Stypeck v. Clarkdale, City of et al
ORDER that Plaintiff's motion for disqualification (Doc. 73 ) is denied. Signed by Judge David G Campbell on 5/20/2016.(KMG)
IN THE UNITED STATES DISTRICT COURT
FOR THE DISTRICT OF ARIZONA
Donna L. Stypeck,
City of Clarkdale et al.,
Plaintiff has filed a motion to disqualify the undersigned judge pursuant to
28 U.S.C. § 455. Doc. 73. Plaintiff states that she has learned from Internet searches that
some of the defendants in this case and the undersigned judge are Mormons (members of
The Church of Jesus Christ of Latter-Day Saints). Plaintiff states that she is “fearful that
a conspiracy exists between them and that she has not received an impartial court and
will not receive an impartial court.” Id. at 2-3.
Section 455 provides that a United States judge “shall disqualify” himself in any
proceeding in which his “impartiality might reasonably be questioned.”
§ 455(a). Federal courts consistently hold, however, that membership in a church does
not create a sufficient appearance of bias to require disqualification.
Women’s Health Center v. Codispoti, 69 F.3d 399, 400-401 (9th Cir. 1995); Singer v.
Wadman, 745 F.2d 606, 608 (10th Cir.1984); Menora v. Illinois High School Ass’n, 527
F.Supp. 632, 634 (N.D. Ill. 1981); State of Idaho v. Freeman, 507 F.Supp. 706, 729 (D.
Idaho 1981); see also Commonwealth of Pennsylvania v. Local Union 542, International
Union of Operating Engineers, 388 F.Supp. 155 (E.D.Pa.1974).
As the Tenth Circuit has explained:
[M]erely because Judge Stewart belongs to and contributes to the Mormon
Church would never be enough to disqualify him. . . . Religious freedom is
one of the Constitution’s most closely guarded values. The First
Amendment prohibits congressional action respecting an establishment of
religion, or prohibiting its free exercise. Article VI, clause 3, provides that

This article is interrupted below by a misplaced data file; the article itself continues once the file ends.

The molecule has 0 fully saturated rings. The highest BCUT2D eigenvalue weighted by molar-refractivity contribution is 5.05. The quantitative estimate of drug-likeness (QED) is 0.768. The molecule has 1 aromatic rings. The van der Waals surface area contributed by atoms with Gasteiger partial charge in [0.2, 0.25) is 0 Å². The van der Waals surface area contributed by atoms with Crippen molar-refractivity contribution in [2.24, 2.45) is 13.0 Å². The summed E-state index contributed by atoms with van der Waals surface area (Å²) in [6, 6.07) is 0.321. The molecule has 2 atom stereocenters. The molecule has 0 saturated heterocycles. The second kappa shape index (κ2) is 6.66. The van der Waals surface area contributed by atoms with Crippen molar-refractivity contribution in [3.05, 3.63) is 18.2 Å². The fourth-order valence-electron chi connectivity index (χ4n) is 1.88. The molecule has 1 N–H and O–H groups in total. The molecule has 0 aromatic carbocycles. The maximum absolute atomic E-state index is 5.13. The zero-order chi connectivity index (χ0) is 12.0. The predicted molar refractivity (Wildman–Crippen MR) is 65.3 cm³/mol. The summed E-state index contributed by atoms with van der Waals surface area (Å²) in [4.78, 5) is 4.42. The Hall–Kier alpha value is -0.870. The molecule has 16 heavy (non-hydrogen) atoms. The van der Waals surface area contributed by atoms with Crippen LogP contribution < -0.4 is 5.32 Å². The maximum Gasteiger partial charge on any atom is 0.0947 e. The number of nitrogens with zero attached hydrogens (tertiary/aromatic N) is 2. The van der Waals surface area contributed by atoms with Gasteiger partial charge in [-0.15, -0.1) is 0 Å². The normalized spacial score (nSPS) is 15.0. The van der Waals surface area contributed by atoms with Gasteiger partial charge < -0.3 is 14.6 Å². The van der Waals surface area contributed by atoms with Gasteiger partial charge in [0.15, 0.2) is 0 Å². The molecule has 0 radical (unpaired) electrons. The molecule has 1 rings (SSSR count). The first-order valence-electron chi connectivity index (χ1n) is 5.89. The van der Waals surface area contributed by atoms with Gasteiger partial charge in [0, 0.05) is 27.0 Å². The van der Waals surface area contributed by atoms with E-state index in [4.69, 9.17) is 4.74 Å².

all governmental officers be bound by an oath to support the Constitution,
and that “no religious Test shall ever be required as a Qualification to any
Office or public Trust under the United States.” Should we require federal
judges to disclose the firmness of their beliefs in religious doctrine, it is a
very fine line before we enter the business of evaluating the relative merits
of differing religious claims.
In re McCarthey, 368 F.3d 1266, 1270 (10th Cir. 2004) (quotation marks and citations
Given this well established law, the Court concludes that recusal is not required.
The undersigned holds no bias against Plaintiff, and had no knowledge of Defendants’
religious affiliations prior to Plaintiff’s motion. Those affiliations will not affect the
Court’s rulings in this case. Nor can the Court conclude that § 455 requires recusal.
As Judge Higginbotham noted in denying a similar motion to disqualify: “If the
facts pleaded do not warrant my disqualification, I am not only permitted to continue to
preside over the case, I have an affirmative duty not to withdraw.” Commonwealth of
Pennsylvania, 388 F.Supp. at 159 (citations omitted).
IT IS ORDERED that Plaintiff’s motion for disqualification (Doc. 73) is denied.
Dated this 20th day of May, 2016.
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